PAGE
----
"The way you experience the city is not about the city itself but the way you move through it ..."- Nigel Taylor
For Acoustic Illusions, Gotfrit will perform a portion of the score for "Wake."
As a composer his work includes electroacoustic and acoustic scores for feature and documentary film, video, theatre, dance and the concert stage. As a sound designer he has worked as a practitioner, consultant and teacher. As a performer and improviser, he has been a founding member of several ensembles since the early 1970s. Actively engaged in computational art for many years, Gotfrit was one of the founders of the federally funded Centre for Image and Sound Research (1988 - 1992). The designer and curator of the Music Machines show (B.C. Science World, 1989), he was also the facilitator of the "Computed Art" Summer Intensives at SFU in the 1990s. He has been on faculty at the School for the Contemporary Arts, Simon Fraser University since 1981 where he currently holds the position of Director. He recently completed a three year SSHRC Fine Arts Grant for a multidisciplinary project called "Computational Poetics" - this research centres upon installations, performance interfaces and algorithmic composition systems.
"Rhythmicacy" is an exploration of rhythm with emphasis on how it affects all elements of sound - timbre, pitch, spatial sense, and even rhythm itself. In Rhythmicacy, with help from our friend (and enemy), the computer, sounds are given free rein to do anything - instead of being limited by the vituosity of a performer they are only limited by imagination.
Peter Bowles likes to dabble into all things music. He is a recent graduate of the School of Contemporary Arts at Simon Fraser University in Vancouver, BC, where he studied acoustic and electroacoustic music composition under Owen Underhill and Barry Truax respectively. He also has a keen interest in film music and live, interactive electroacoustic music performance both of which have been enjoyed in performances and festivals by the community. Finally, he is an interactive art programmer, specializing in helping people make their wildest artistic dreams come to life. His most recent venture was an interactive piece featuring live painting, film, and electroacoustic music, where the canvas becomes a musical instrument capable of transforming its own image on the screen.
Tensho is written for electroacoustic tape and flute. "Tensho" is a Japanese word meaning roughly "rebirth through regression"; this piece in many ways represents the desire to return to the ultimate solitude and serenity of the mother's womb. The work begins with the most basic, primordial sound of the in-utero state: the beating heart. From there, the flute acts as an acoustic guide through the varied electronic soundscapes, and at one point is even propelled by forces beyond its control (accentuated by sounds of urban transit and train whistles). The final stage of the flute's journey sees a rejection of chaos, and a return to the sanctuary of the womb, recapitulating a soundworld of beating hearts and gentle breathing.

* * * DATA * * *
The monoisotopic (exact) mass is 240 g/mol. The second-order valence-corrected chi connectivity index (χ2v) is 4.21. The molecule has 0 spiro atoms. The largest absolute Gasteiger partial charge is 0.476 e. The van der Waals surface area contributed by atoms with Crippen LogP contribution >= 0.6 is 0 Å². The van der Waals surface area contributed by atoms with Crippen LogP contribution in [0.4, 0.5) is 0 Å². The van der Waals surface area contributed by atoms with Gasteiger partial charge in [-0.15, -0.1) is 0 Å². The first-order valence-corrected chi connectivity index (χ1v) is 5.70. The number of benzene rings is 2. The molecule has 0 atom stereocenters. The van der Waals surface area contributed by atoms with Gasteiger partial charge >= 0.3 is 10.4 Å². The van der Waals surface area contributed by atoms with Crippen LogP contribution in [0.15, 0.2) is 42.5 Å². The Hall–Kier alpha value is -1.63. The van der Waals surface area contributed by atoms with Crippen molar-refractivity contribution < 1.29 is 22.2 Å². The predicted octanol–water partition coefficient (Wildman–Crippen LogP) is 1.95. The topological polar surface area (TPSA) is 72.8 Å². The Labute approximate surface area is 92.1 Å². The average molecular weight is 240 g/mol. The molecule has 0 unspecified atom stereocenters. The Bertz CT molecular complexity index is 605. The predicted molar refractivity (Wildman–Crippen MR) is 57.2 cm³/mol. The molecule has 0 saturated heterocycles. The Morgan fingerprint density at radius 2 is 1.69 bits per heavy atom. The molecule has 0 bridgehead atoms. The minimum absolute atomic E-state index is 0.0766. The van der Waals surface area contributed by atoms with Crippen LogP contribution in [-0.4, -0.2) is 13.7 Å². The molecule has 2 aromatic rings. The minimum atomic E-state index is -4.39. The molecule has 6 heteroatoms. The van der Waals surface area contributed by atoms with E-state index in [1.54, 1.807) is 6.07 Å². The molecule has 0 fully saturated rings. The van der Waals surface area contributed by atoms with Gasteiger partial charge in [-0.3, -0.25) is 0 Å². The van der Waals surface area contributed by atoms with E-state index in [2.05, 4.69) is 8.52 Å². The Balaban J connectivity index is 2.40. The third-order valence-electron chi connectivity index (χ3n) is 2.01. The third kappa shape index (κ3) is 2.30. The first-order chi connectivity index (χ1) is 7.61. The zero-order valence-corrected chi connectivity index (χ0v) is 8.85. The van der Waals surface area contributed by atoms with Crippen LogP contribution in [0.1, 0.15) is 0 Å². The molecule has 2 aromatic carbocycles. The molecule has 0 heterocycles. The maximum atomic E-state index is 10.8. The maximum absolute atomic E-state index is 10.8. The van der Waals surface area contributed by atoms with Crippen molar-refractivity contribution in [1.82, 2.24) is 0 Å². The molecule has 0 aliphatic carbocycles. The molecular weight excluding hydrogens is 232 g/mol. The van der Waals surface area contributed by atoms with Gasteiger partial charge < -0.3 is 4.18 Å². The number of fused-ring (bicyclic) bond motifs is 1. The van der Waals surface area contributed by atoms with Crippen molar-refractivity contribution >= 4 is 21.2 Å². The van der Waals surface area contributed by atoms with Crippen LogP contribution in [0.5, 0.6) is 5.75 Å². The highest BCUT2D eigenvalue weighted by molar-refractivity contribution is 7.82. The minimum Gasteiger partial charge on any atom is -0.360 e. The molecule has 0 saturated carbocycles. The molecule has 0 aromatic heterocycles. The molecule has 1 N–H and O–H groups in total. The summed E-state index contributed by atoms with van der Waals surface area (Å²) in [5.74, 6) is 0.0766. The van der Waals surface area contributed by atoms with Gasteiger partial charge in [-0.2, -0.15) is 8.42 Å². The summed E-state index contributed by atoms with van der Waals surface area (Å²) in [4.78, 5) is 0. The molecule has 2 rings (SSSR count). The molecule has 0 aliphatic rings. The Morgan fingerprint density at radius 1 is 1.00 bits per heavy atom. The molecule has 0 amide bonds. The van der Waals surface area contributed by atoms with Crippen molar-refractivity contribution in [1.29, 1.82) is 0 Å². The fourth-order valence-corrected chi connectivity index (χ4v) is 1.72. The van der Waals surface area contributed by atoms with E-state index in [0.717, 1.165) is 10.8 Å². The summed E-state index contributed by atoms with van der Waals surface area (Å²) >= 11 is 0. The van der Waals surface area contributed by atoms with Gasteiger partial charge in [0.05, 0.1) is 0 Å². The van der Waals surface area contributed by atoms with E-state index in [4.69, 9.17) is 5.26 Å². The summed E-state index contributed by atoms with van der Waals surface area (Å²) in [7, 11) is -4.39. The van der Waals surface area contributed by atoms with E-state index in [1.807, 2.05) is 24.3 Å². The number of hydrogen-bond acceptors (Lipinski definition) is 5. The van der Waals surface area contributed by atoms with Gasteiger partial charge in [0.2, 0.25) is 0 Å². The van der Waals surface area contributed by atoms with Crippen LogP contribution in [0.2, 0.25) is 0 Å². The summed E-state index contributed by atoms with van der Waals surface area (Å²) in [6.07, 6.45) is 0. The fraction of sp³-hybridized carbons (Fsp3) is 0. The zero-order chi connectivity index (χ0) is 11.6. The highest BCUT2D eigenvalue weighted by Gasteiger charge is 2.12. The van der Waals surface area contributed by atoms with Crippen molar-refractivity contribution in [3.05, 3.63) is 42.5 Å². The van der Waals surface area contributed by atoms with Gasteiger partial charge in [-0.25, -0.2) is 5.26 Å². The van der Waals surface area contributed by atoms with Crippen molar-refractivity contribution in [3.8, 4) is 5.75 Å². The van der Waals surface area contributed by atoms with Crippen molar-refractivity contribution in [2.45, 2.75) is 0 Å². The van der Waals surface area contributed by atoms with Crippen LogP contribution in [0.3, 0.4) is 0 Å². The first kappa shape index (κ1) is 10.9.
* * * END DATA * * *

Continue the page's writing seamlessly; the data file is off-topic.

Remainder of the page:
Acoustic and electroacoustic composer Yota Kobayashi was born in Nagoya, Japan, in 1980. He moved to Vancouver in Canada in 2000 and studied music composition at Simon Fraser University with Barry Truax and Owen Underhil. He is currently based in Vancouver, where he works actively with film, dance, and theater productions, while he teaches electronic music at Langara College and sound designing at Stylus College of Music and Technology. In 2006, his composition "Reminiscence" was awarded third prize at the Prix Jue de Temp/Times Play electroacoustic competition held by Canadian Electroacoustic Community. In 2008, his composition "Tensho" - a Japanese word meaning roughly "rebirth through regression" - was awarded first prize in the international competition for electroacoustic music Musica Nova organized by the Society for Electroacoustic Music in the Czech Republic. Kobayashi has received the 2009 1st prize from the international electroacoustic composition competition Musica Nova 2009 for his piece "Kakusei."
Lauded by the press as a "mind-blowing flautist" for performances that "verged on the superhuman," McGregor is quickly becoming recognized as one of Canada's premiere interpreters of new music. McGregor has performed with many of BC's premiere music institutions, including the Vancouver Symphony and Opera Orchestras, Vancouver New Music Society, and Turning Point Ensemble, and his performances have been broadcast on radio and television throughout Canada, Europe, Israel and Australia. In 2008 Mark performed as concerto soloist with the Victoria Symphony Orchestra for the premiere performance of Anna Höstman's Trace the Gold Sun. He is presently principal flute of the Victoria-based Aventa Ensemble, and one half of Tiresias, his duo with pianist Rachel Kiyo Iwaasa.
An outspoken advocate of new music, McGregor has given dozens of local, national and world premieres, including works written especially for him by composers such as Jocelyn Morlock, Rodney Sharman, Yota Kobayashi and Anders Nordentoft. His discography includes le Sign de Lion with Aventa, Delicate Fires with Tiresias, which was nominated for a 2008 Western Canadian Music Award, and the newly released Different Stones: Canadian Music for Multiple Flutes.
For Acoustic Illusions, Mark Takeshi McGregor will perform the flute for "Tensho" by Yota Kobayashi.